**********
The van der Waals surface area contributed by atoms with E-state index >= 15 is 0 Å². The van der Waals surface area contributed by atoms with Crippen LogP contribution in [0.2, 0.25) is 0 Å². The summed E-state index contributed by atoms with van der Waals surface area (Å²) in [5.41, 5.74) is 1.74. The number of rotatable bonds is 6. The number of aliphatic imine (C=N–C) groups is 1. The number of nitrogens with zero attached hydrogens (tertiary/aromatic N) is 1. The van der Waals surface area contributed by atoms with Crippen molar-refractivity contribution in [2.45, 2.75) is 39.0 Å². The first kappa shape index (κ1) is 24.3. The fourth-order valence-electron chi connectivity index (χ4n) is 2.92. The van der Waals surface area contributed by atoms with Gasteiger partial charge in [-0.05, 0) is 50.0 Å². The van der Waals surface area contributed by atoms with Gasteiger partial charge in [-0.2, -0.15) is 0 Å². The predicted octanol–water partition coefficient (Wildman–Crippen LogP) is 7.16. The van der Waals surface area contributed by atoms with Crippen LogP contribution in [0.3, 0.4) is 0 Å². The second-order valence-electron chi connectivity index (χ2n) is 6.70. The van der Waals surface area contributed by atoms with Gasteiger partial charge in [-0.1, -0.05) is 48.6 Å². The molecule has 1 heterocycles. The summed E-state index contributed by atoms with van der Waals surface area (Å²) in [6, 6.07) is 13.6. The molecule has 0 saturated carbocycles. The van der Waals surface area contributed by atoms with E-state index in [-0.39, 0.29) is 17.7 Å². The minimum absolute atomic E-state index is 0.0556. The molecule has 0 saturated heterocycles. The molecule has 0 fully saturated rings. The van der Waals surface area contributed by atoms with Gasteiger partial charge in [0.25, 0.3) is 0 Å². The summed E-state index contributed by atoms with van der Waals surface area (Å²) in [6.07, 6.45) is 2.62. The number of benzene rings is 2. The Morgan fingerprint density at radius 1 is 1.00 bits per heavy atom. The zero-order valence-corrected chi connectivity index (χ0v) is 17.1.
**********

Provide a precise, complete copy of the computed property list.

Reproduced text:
The van der Waals surface area contributed by atoms with E-state index >= 15 is 0 Å². The van der Waals surface area contributed by atoms with Crippen LogP contribution in [0.2, 0.25) is 0 Å². The summed E-state index contributed by atoms with van der Waals surface area (Å²) in [5.41, 5.74) is 1.74. The number of rotatable bonds is 6. The number of aliphatic imine (C=N–C) groups is 1. The number of nitrogens with zero attached hydrogens (tertiary/aromatic N) is 1. The van der Waals surface area contributed by atoms with Crippen molar-refractivity contribution in [2.45, 2.75) is 39.0 Å². The first kappa shape index (κ1) is 24.3. The fourth-order valence-electron chi connectivity index (χ4n) is 2.92. The van der Waals surface area contributed by atoms with Gasteiger partial charge in [-0.05, 0) is 50.0 Å². The van der Waals surface area contributed by atoms with Gasteiger partial charge in [-0.2, -0.15) is 0 Å². The predicted octanol–water partition coefficient (Wildman–Crippen LogP) is 7.16. The van der Waals surface area contributed by atoms with Crippen LogP contribution in [0.3, 0.4) is 0 Å². The second-order valence-electron chi connectivity index (χ2n) is 6.70. The van der Waals surface area contributed by atoms with Gasteiger partial charge in [-0.1, -0.05) is 48.6 Å². The molecule has 1 heterocycles. The summed E-state index contributed by atoms with van der Waals surface area (Å²) in [6, 6.07) is 13.6. The molecule has 0 saturated carbocycles. The van der Waals surface area contributed by atoms with E-state index in [-0.39, 0.29) is 17.7 Å². The minimum absolute atomic E-state index is 0.0556. The molecule has 0 saturated heterocycles. The molecule has 0 fully saturated rings. The van der Waals surface area contributed by atoms with Gasteiger partial charge in [0.25, 0.3) is 0 Å². The summed E-state index contributed by atoms with van der Waals surface area (Å²) in [6.07, 6.45) is 2.62. The number of benzene rings is 2. The Morgan fingerprint density at radius 1 is 1.00 bits per heavy atom. The zero-order valence-corrected chi connectivity index (χ0v) is 17.1.